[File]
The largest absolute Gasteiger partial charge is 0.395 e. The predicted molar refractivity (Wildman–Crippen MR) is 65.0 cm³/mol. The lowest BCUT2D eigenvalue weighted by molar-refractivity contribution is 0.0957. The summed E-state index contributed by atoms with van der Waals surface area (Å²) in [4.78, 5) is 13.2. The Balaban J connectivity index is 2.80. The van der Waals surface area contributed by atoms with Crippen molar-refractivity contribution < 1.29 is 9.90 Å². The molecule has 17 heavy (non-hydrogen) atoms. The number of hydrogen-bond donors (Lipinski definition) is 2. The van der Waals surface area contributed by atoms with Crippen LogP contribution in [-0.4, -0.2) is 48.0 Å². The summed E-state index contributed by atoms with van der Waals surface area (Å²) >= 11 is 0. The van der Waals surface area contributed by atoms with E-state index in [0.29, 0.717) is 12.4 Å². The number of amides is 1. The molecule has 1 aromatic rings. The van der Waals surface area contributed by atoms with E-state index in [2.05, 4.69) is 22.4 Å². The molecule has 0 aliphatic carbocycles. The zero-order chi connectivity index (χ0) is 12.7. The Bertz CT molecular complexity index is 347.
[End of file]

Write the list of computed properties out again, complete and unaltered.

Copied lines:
The largest absolute Gasteiger partial charge is 0.395 e. The predicted molar refractivity (Wildman–Crippen MR) is 65.0 cm³/mol. The lowest BCUT2D eigenvalue weighted by molar-refractivity contribution is 0.0957. The summed E-state index contributed by atoms with van der Waals surface area (Å²) in [4.78, 5) is 13.2. The Balaban J connectivity index is 2.80. The van der Waals surface area contributed by atoms with Crippen molar-refractivity contribution < 1.29 is 9.90 Å². The molecule has 17 heavy (non-hydrogen) atoms. The number of hydrogen-bond donors (Lipinski definition) is 2. The van der Waals surface area contributed by atoms with Crippen LogP contribution in [-0.4, -0.2) is 48.0 Å². The summed E-state index contributed by atoms with van der Waals surface area (Å²) >= 11 is 0. The van der Waals surface area contributed by atoms with E-state index in [0.29, 0.717) is 12.4 Å². The number of amides is 1. The molecule has 1 aromatic rings. The van der Waals surface area contributed by atoms with E-state index in [2.05, 4.69) is 22.4 Å². The molecule has 0 aliphatic carbocycles. The zero-order chi connectivity index (χ0) is 12.7. The Bertz CT molecular complexity index is 347.